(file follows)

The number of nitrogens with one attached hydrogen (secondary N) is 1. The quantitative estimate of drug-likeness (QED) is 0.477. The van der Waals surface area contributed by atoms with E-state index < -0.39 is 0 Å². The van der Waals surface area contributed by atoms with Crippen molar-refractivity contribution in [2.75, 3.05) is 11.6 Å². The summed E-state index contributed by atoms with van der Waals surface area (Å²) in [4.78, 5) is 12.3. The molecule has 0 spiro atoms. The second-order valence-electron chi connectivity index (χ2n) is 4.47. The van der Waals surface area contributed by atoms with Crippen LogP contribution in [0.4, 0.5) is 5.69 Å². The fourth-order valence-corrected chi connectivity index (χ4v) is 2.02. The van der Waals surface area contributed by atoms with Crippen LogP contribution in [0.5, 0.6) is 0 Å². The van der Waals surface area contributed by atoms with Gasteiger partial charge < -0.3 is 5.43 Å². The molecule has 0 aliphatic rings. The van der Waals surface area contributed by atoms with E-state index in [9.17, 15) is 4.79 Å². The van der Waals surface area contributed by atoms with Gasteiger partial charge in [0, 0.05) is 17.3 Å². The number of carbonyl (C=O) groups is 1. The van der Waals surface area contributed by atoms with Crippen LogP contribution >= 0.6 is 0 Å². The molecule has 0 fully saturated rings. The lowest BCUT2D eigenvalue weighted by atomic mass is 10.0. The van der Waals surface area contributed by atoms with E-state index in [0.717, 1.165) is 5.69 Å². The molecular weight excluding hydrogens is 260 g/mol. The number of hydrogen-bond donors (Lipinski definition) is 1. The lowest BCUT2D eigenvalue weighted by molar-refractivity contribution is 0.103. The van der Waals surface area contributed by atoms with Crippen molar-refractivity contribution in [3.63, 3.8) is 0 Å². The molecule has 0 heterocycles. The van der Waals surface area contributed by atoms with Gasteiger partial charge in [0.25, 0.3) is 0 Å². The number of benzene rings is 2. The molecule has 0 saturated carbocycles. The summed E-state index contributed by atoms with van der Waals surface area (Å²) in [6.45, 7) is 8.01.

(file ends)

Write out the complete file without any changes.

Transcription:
The number of nitrogens with one attached hydrogen (secondary N) is 1. The quantitative estimate of drug-likeness (QED) is 0.477. The van der Waals surface area contributed by atoms with E-state index < -0.39 is 0 Å². The van der Waals surface area contributed by atoms with Crippen molar-refractivity contribution in [2.75, 3.05) is 11.6 Å². The summed E-state index contributed by atoms with van der Waals surface area (Å²) in [4.78, 5) is 12.3. The molecule has 0 spiro atoms. The second-order valence-electron chi connectivity index (χ2n) is 4.47. The van der Waals surface area contributed by atoms with Crippen LogP contribution in [0.4, 0.5) is 5.69 Å². The fourth-order valence-corrected chi connectivity index (χ4v) is 2.02. The van der Waals surface area contributed by atoms with Crippen LogP contribution in [0.5, 0.6) is 0 Å². The van der Waals surface area contributed by atoms with Gasteiger partial charge < -0.3 is 5.43 Å². The molecule has 0 aliphatic rings. The van der Waals surface area contributed by atoms with E-state index in [9.17, 15) is 4.79 Å². The van der Waals surface area contributed by atoms with Gasteiger partial charge in [0, 0.05) is 17.3 Å². The number of carbonyl (C=O) groups is 1. The van der Waals surface area contributed by atoms with Crippen LogP contribution >= 0.6 is 0 Å². The molecule has 0 fully saturated rings. The lowest BCUT2D eigenvalue weighted by atomic mass is 10.0. The van der Waals surface area contributed by atoms with E-state index in [0.717, 1.165) is 5.69 Å². The molecular weight excluding hydrogens is 260 g/mol. The number of hydrogen-bond donors (Lipinski definition) is 1. The lowest BCUT2D eigenvalue weighted by molar-refractivity contribution is 0.103. The van der Waals surface area contributed by atoms with Crippen molar-refractivity contribution in [3.63, 3.8) is 0 Å². The molecule has 0 heterocycles. The van der Waals surface area contributed by atoms with Gasteiger partial charge in [0.25, 0.3) is 0 Å². The number of benzene rings is 2. The molecule has 0 saturated carbocycles. The summed E-state index contributed by atoms with van der Waals surface area (Å²) in [6.45, 7) is 8.01.